Accurate measurement of food and energy intake (EI) is the basis of studies that focus on associations between diet and health( 1 ). Dietary assessment on its own is associated with several concerns regarding validity, mostly because it relies on self-report and/or proxy-reported measurements( 2 ). No gold standard for the evaluation of reported dietary intake exists( 3 ); many diet studies are faced with the reporting of implausible EI in both directions, under-reporting (UR) and over-reporting (OV)( 1 ), a widely acknowledged limitation of dietary assessment methods.

EI misreporting is characterised by reports of habitual EI, which are implausibly low or high, that is, UR or OV, respectively, when compared with the energy requirements estimated using objective methods of energy expenditure, such as the doubly labelled water (DLW) technique or prediction equations( 4 ). This implies the presence of systematic bias and differential misreporting in dietary intake assessments, which may attenuate, or even reverse, the directions of the associations under study( 5 ). This problem may also lead to an inadequate estimation of the prevalence of nutrient deficiencies. For that reason, intentional dietary misreporting represents a major concern in studies that monitor dietary intake at the population level and/or evaluate diet–health associations( 6 , 7 ).

Identification of misreporting in any of its forms, that is, UR and/or OV, and its characteristics is thus crucial to the appropriate interpretation of nutritional data( 3 ). Different studies have investigated the factors associated with intentional misreporting; however, a consensus is still lacking for various reasons( 5 ). BMI in particular has been repeatedly linked to misreporting in adults( 1 ), but also among children and adolescents( 5 ). Other factors found to be associated with EI misreporting include age, sex, socio-economic status (SES), health consciousness, proxy-reporting, cultural variations and psychological differences( 1 ).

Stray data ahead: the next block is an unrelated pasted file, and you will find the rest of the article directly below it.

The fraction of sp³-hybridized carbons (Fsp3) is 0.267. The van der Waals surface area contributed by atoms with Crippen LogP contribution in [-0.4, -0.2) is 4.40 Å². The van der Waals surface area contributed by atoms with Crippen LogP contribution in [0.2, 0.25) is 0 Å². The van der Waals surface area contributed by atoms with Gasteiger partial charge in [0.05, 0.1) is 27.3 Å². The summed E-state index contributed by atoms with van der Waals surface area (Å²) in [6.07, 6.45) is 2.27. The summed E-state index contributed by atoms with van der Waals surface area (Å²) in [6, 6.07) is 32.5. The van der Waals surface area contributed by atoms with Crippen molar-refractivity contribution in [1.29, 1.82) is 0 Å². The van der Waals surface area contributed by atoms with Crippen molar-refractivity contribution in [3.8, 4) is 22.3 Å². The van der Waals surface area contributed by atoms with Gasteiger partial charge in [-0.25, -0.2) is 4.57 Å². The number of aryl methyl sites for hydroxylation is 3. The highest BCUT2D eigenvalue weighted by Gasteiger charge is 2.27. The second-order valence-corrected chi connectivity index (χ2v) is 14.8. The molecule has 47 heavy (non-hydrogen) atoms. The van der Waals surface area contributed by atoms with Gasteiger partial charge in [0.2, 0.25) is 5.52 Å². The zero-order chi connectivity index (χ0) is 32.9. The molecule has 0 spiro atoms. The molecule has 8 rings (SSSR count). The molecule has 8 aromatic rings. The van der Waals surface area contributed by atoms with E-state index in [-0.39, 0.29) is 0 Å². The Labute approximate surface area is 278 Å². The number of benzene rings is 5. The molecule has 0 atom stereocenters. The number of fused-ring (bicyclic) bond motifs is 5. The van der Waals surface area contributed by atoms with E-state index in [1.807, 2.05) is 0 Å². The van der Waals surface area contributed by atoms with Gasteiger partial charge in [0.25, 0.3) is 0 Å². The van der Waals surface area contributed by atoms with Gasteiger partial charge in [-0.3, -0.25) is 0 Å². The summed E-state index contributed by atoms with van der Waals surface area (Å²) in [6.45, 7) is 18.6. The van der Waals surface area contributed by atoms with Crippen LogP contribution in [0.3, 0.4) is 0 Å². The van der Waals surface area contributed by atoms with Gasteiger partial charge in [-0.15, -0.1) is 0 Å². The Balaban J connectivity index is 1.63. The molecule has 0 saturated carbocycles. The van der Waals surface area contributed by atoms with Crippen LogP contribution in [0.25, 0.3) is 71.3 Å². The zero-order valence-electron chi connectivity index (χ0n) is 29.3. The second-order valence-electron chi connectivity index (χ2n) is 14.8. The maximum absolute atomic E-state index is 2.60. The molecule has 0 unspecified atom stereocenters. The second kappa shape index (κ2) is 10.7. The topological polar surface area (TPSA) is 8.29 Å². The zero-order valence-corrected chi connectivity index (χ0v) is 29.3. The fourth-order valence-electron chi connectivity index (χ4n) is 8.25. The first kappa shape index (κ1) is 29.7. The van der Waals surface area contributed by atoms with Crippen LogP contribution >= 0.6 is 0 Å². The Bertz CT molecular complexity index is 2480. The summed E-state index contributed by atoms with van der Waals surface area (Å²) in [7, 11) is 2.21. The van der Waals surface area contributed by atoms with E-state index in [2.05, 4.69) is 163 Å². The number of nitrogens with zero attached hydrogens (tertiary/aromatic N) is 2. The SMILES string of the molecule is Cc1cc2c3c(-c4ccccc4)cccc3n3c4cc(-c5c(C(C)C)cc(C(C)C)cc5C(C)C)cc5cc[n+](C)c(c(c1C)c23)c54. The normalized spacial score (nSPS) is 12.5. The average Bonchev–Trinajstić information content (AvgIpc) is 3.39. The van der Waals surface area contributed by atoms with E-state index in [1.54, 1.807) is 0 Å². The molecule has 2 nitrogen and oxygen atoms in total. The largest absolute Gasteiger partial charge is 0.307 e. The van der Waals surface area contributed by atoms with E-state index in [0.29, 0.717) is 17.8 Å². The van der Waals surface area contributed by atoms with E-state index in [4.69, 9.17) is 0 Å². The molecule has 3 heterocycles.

As with adults, inaccurate energy reporting also occurs among young populations( 5 , 8 ). Adolescents, unlike children, have full cognitive capability to provide self-reported dietary data; however, adolescence is characterised by increasingly greater food requirements, unstructured eating patterns, rapidly changing food habits and more frequent out-of-home eating( 9 ). These factors, along with a possibly reduced level of interest to recall their own intake, might lead to less motivation, forgetfulness and lack of compliance, and thus to a reduced reporting accuracy( 9 ).